Running the numbers
A monitor review based on descriptive visual analysis will always have the underlying problem of subjectivity; assessments of panel quality will vary from user to user depending on their normative expectations. To get around this we’re deploying Datacolor’s Spyder 4 Elite professional monitor analyser to return a quantitative assessment of display quality.
We also make use of the Leo Bodnar video signal input lag tester which allows us to test the combined input latency of a specific monitor at the 1080p resolution with 60Hz operation only (a limitation of the testing equipment).
These numerical results, we feel, add extra utility to our reviews allowing us to more accurately benchmark the following display characteristics:
- Colour gamut relative to sRGB and AdobeRGB industry standards
- Brightness levels and contrast ratios
- Colour uniformity
- Luminance uniformity
- Colour accuracy (Delta-E)
- Input latency
The B2783QSU does a decent enough job with respect to colour gamut. This is not a professional monitor where an expanded gamut is a must, so 99 per cent of the regular sRGB and 78 per cent of AdobeRGB is exactly what we'd expect. The range of colours feels adequate enough when looking at pictures or gaming. It's only by putting a professional monitor side by side do we see minor deficiencies.
The Delta-E figure corresponds to how close the displayed colours match up with real life. A lower Delta-E is better, meaning closer reproduction, and any figure below 2 is considered decent. Once calibrated the B2783QSU is very, very good, coming in at 1.17, or about as good as we've seen from a regular monitor ostensibly aimed at gaming.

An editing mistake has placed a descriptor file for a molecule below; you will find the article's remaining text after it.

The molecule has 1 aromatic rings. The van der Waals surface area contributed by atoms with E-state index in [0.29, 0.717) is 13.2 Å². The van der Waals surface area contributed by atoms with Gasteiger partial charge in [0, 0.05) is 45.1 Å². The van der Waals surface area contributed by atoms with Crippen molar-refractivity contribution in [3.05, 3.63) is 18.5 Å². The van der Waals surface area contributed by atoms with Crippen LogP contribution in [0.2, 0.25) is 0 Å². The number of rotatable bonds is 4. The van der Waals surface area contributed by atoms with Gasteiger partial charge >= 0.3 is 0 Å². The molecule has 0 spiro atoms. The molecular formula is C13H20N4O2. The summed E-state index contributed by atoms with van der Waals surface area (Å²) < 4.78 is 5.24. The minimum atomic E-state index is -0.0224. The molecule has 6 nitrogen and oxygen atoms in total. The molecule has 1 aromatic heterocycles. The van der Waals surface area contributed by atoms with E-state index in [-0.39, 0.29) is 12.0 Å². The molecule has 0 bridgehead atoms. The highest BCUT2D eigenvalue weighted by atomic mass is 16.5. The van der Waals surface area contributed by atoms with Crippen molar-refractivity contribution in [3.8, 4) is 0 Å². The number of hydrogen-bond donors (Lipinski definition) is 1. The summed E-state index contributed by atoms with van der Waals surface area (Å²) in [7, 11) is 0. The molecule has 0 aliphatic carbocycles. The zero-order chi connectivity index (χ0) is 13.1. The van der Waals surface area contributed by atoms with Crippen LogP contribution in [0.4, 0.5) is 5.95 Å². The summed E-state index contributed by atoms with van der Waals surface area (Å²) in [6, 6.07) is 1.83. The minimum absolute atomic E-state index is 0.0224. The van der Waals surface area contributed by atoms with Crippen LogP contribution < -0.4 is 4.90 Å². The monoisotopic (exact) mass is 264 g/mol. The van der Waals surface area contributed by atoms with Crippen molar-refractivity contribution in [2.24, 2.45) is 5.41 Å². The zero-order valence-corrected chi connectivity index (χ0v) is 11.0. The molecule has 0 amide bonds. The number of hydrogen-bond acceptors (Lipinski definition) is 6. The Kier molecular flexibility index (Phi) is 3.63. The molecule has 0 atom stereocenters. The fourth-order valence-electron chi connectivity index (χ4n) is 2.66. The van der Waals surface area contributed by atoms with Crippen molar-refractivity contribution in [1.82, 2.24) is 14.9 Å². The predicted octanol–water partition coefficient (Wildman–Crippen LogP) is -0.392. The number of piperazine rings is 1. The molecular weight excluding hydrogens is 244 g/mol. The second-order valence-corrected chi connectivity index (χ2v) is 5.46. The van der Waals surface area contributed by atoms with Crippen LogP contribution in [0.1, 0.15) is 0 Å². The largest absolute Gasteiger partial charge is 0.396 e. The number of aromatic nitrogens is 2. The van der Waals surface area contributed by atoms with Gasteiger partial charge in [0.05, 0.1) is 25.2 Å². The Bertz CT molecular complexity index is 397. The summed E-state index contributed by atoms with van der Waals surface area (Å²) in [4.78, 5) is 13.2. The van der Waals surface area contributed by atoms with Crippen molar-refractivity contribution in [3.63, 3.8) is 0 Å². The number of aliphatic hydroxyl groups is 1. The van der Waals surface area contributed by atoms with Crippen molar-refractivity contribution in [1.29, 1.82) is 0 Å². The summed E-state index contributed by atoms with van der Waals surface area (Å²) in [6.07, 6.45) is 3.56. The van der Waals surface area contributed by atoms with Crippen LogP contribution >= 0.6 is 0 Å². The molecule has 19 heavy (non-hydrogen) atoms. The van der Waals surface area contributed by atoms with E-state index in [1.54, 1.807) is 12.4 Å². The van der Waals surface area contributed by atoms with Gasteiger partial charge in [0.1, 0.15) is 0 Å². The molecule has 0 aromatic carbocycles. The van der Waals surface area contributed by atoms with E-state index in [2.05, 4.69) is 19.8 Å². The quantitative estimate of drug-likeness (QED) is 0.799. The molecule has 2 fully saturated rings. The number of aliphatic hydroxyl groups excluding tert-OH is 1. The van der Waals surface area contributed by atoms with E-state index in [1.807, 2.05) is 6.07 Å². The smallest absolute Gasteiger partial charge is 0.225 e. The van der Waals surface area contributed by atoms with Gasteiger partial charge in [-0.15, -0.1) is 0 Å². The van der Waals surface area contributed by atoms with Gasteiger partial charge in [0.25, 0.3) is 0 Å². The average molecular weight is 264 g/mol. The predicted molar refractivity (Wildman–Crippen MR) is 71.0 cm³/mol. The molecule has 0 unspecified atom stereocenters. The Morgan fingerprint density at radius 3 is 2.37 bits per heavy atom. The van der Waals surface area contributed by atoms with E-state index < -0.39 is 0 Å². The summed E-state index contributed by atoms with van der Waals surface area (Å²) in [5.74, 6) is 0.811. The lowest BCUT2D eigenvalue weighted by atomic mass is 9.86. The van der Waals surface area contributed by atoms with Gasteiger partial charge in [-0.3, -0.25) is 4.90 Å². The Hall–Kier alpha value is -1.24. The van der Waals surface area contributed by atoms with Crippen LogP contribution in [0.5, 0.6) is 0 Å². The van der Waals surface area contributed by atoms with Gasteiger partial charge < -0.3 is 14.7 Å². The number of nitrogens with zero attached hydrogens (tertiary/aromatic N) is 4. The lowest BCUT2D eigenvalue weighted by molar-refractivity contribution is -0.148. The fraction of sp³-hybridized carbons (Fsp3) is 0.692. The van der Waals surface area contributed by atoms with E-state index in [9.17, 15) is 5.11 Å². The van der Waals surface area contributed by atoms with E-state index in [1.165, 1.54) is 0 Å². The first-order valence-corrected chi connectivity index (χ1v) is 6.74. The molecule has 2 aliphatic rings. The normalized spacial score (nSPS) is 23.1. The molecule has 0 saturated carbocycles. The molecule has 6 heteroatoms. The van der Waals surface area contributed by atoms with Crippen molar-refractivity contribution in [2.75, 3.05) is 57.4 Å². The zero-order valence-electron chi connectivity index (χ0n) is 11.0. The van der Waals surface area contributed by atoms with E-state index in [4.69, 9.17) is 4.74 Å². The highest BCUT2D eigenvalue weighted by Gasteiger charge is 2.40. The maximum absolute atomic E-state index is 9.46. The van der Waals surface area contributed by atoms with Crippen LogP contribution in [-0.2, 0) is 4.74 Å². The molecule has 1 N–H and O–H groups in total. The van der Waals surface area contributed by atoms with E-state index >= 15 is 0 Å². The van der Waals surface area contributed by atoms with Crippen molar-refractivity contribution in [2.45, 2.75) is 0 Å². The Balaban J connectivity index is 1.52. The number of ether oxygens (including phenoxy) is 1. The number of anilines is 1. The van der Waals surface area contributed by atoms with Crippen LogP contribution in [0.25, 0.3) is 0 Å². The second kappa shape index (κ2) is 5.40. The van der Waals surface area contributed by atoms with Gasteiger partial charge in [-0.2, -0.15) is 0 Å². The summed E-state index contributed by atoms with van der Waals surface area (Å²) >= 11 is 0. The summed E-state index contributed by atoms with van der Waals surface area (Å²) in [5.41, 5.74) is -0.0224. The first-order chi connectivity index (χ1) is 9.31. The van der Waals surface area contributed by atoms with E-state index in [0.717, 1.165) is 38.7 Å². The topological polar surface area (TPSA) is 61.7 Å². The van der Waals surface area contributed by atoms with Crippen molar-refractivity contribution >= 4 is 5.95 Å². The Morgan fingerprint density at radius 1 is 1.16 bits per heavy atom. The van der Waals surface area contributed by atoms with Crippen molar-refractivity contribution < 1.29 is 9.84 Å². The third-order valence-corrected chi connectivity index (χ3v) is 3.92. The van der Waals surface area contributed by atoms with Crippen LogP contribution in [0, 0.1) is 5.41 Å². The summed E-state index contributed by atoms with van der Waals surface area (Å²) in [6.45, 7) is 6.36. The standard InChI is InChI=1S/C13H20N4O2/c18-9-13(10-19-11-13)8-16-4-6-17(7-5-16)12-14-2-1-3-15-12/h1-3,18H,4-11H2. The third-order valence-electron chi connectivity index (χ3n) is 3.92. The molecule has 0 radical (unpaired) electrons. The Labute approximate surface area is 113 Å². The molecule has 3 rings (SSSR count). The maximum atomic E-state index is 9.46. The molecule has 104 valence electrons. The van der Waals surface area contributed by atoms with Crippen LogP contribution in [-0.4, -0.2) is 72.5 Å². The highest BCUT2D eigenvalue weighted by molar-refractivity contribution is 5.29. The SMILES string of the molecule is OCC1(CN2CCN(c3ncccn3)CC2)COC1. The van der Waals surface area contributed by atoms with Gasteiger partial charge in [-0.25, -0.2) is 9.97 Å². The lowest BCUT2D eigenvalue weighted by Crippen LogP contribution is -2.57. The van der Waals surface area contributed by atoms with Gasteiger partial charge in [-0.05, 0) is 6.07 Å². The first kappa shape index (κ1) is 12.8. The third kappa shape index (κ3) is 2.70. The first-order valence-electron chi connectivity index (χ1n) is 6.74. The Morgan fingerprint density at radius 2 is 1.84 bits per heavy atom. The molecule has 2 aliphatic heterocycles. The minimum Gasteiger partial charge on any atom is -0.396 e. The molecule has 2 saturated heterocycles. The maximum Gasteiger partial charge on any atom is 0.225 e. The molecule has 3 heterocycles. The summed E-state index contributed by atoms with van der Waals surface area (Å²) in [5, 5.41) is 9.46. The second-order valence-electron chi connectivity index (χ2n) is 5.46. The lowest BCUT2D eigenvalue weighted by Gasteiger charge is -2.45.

Colours therefore feel natural and to some extent muted compared to the overly-bright reproduction of other monitors. This is certainly a strong point for those looking for an all-round screen. Gamma, incidentally, was measured at 2.3, which is also considered to be good.
Having great colours is only one part of the equation; uniformity across the screen is also important. We're glad to see there isn't a a lot of variation from nine different measurement points. The bottom-left corner has the greatest, but putting up a screen-encompassing block of colour in Photoshop doesn't cause us to question the uniformity from an eyeball point of view.
What about luminance? Some screens tend to be overly bright in one area and somewhat dark in another. Again, the B2783QSU fares well, with a maximum deviance of eight per cent at the bottom - this is a best-to-worst scenario. This is why colours look even and 'flat'. Good job by iiyama on the quality of the TN panel.
Brightness and white point
We've certainly seen blacker blacks on IPS panels but they're acceptable if you have some ambient lighting around the screen. They don't feel completely inky to the eye no matter how you tune the variables. Are they good enough? The answer is yes. There's a decent amount of brightness on tap if you pump it above 50 per cent while contrast is also reasonable, if not brilliant. We recommend a 40-60 per cent brightness in a well-lit room.
The preferred white point for monitors is D65, or 6500K, which gives off a minor blue-ish hue due to the natural brightness in the colour temperature. The screen gets pretty close to this preset at all brightness levels, hovering between 6300K and 6500K.
The tests show the B2783QSU is a more than competent performer for day-to-day work. Colours are accurate, brightness is good and there's a decent amount of uniformity and luminance across the screen.
Input lag and power consumption
We measured the consumption at the mains at 23W when displaying a back screen and 27W for a white screen with 50 per cent brightness. Input lag, at 1080p, was 13ms, which is better than average for TN-based panels.